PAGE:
10. Leave no trace. Take the time to read up on the leave no trace (LNT) principles. The guiding motto of “take only pictures, leave only footprints” is one to keep in mind, but you should also take the time to learn the seven principles so that your time in the great outdoors is sustainable.

 

Now about the 10 essentials. Let’s look at the 10 things you should have with you on every hike, also known as the 10 essentials!

10 Essentials of Hiking

  1. Navigation. Depending on where you are going, this may be a map, compass, GPS system, or (ideally) a combination of all three—as well as the knowledge of how to use each piece. You should be familiar and comfortable using a topographical map, a compass, and your GPS unit so that you aren’t struggling should you find yourself lost in the backcountry.
  2. Sun protection. This means sunglasses, sunscreen, and a hat. If you’re going to be out, you need to be able to protect yourself from the sun, especially if you aren’t used to being out for a long time or at the elevations you are hiking. Not only can the sun do tremendous damage to your skin, but it can also wear you out, overheat you, dehydrate you, and make keeping a good pace on your hike more difficult.
  3. Insulation. Of course, you also need to be prepared if the weather isn’t hot and sunny, especially as weather can change quickly and unpredictably. You should have extra layers that reflect the most extreme weather conditions you could encounter. In the mountains, for instance, you might experience snow and hot sun within a few hours of each hour, and you need to be prepared for those sorts of temperature swings if it might occur in your hike area.
  4. Illumination. For most hikers, this probably means a headlamp. Even if you are only expecting to be out for an afternoon hike, having a headlamp can save you if your hike runs late and it gets dark before you get back to your car. You should also remember extra batteries.
  5. First Aid Supplies. Be sure to modify your kit to fit your surroundings and trip plan, too. Check expiration dates and replace items as needed, and if your first aid skills are rusty at all, consider including a small guide so you know what to do if faced with an unfamiliar medical emergency. (And if you’re someone that spends lots of time outside, consider taking a wilderness first aid or even wilderness first responder course. The skills you’ll gain are well worth the investment!)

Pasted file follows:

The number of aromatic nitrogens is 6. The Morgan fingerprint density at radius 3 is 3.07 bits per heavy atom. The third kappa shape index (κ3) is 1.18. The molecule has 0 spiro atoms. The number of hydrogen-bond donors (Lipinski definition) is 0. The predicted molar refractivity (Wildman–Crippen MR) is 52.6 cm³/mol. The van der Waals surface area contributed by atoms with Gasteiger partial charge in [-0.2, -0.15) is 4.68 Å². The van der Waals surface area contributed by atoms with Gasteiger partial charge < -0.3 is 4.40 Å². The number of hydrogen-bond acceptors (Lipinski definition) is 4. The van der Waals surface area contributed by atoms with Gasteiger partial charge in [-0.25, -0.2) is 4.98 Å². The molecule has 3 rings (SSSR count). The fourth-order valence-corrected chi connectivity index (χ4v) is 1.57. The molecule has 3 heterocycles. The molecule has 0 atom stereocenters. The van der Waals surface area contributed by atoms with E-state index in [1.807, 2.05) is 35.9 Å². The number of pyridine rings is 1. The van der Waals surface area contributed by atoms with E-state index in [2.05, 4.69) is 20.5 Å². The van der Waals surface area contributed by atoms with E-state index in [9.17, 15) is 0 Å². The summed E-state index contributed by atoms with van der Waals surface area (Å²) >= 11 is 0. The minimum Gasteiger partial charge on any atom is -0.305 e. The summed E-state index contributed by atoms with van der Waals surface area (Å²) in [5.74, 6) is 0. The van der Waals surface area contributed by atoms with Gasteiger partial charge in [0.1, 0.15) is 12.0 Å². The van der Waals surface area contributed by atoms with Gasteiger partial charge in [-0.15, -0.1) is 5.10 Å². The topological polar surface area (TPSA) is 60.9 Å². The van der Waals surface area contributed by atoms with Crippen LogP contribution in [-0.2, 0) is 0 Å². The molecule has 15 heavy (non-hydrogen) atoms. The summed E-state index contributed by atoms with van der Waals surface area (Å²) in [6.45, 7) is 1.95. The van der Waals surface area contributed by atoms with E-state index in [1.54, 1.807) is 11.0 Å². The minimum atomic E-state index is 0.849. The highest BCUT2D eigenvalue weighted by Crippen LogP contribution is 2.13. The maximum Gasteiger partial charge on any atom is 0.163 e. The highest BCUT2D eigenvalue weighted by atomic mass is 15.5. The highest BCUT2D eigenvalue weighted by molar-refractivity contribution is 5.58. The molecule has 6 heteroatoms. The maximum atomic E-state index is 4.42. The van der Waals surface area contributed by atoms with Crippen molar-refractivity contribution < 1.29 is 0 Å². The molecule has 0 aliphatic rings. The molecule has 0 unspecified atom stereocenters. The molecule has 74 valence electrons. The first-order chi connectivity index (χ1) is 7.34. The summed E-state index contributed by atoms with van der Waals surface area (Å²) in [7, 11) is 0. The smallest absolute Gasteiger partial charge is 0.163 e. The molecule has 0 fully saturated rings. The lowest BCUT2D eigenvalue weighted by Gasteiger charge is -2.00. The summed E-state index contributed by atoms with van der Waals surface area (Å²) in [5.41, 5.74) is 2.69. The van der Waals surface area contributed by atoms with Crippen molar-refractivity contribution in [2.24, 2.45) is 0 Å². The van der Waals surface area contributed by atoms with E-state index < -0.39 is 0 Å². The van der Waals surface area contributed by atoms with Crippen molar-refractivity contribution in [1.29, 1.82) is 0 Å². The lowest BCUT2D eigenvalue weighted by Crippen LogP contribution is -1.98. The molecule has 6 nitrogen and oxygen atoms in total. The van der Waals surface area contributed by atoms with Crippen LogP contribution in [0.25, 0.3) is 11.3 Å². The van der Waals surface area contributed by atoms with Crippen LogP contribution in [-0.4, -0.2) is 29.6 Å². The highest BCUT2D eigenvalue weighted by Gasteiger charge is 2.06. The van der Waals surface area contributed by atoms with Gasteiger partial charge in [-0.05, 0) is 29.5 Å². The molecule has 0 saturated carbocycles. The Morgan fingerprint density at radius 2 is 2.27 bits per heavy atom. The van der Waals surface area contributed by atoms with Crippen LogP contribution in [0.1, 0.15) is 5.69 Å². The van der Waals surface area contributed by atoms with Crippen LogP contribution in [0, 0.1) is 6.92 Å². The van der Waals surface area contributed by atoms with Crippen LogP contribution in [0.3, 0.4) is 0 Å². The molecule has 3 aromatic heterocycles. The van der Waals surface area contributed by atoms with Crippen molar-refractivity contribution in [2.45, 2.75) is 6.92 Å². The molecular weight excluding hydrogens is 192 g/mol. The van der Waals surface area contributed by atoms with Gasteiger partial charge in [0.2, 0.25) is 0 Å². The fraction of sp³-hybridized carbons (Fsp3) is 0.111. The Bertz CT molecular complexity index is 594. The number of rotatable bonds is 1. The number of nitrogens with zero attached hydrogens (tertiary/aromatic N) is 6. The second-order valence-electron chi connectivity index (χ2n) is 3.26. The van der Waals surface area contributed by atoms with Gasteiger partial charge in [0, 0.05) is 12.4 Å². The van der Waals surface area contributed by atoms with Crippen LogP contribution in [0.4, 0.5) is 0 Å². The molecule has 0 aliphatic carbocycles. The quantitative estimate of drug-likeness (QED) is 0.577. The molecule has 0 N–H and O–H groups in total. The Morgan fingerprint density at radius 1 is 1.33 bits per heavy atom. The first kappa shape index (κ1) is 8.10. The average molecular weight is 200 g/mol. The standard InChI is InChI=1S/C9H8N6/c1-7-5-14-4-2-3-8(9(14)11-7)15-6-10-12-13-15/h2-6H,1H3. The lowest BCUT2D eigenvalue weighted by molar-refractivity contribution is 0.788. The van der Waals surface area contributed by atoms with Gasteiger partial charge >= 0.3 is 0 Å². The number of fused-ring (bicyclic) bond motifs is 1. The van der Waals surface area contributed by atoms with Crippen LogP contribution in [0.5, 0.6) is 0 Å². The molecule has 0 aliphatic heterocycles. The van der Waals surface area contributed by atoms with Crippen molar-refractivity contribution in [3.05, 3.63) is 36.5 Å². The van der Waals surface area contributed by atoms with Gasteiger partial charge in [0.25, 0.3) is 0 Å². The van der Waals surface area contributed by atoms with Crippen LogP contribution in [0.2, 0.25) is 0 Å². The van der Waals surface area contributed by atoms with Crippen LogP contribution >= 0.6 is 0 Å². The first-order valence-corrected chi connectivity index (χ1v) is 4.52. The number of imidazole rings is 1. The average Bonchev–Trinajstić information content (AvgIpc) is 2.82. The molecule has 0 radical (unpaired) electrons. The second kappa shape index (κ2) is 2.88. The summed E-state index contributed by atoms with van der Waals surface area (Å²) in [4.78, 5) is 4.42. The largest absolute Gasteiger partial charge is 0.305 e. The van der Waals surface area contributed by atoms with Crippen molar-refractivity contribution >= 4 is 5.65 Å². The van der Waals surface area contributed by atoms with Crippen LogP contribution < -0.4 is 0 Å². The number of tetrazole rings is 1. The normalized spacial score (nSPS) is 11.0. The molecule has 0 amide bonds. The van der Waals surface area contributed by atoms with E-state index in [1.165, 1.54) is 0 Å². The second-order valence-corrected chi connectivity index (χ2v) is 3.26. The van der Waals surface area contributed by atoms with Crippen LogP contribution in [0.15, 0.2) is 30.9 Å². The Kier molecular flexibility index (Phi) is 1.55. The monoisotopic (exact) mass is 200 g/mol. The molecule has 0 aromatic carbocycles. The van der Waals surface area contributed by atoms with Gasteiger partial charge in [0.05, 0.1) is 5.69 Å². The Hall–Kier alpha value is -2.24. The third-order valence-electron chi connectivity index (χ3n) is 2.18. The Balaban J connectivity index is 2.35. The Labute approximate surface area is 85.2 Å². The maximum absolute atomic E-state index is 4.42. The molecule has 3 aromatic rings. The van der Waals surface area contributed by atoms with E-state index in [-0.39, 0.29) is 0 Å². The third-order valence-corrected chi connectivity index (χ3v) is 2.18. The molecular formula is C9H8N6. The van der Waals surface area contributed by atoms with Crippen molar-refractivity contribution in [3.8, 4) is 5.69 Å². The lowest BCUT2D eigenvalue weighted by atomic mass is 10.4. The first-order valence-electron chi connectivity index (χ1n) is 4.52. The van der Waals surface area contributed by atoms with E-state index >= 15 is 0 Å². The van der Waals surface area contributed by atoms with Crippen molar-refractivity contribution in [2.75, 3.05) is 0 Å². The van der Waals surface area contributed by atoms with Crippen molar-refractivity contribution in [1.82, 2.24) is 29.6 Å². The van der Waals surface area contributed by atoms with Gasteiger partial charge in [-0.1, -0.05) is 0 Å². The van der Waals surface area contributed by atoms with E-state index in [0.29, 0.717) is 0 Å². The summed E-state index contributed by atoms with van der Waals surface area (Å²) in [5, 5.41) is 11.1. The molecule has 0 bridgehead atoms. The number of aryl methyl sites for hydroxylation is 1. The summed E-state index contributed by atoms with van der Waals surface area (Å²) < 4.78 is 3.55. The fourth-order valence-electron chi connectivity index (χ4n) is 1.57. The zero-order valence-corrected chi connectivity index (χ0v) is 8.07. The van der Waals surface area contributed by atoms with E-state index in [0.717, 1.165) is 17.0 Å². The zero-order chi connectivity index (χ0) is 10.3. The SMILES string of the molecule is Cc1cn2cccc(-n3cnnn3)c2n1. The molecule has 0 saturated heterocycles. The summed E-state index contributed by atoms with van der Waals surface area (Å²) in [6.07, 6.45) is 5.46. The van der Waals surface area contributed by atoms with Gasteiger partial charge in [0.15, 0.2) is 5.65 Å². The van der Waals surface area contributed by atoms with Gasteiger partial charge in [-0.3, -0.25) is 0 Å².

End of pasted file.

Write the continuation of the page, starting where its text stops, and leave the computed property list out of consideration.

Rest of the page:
6. Fire. Even if you are unlikely to need to make a fire, you should have materials so you could make a fire if you needed to, as it can be a good way to signal for help or stay warm on a cold night. We recommend waterproof matches, a few fire-starting materials (such as cotton balls soaked in vaseline and other lightweight fire materials), and a good lighter. (If you want to learn how to make fire with flint or friction, by all means—but if you ever have to make a fire in an emergency, you’ll want real fire-starting supplies with you.)
  7. Repair kit and tools. Even just a few basic tools (such as a good multi-purpose tool like a Leatherman), some duct tape, and a knife can go a long way. A small mirror can also be great for both fire-starting (simply focus the sun’s rays on a hot, sunny day) and signaling (flash the mirror to reflect the sun at anyone out searching for you).
  8. Food. This means above what you think your minimal needs will be. If you think it will be a 2-hour hike, for instance, but then you roll your ankle, do you have sufficient food to stay out until help can get to you? A general rule is an extra day’s supply of food on a day hike, preferably no-cook items that will help keep your energy up.
  9. Water. This means above your minimal needs. Even if you aren’t carrying significantly more water than you think you will need, you should have ways to get water, such as a knowledge of where water is and the equipment to filter it, whether by packing a water filter or something similar and smaller, such as a Lifestraw or Steripen.
  10. Shelter. Finally, if an emergency occurs, you should be able to comfortably spend the night out. While in some places an emergency space blanket may be enough, in other locations you will need a tarp, bivy, or even a tent so you are prepared if you need to spend the night out.

 

Finally, consider what you can do to build up your skills and gain experience in controlled settings. Local hiking clubs are always a good option, as are classes offered by community resources such as your local REI. Similarly, if you’re someone that spends a great deal of time outside or in remote areas, you should definitely consider investing in a wilderness first aid (WFA) course at a bare minimum, or even a wilderness first responder (WFR) course. Even if you rarely have to practice those skills, the instance in which you do may save a life—potentially even your own.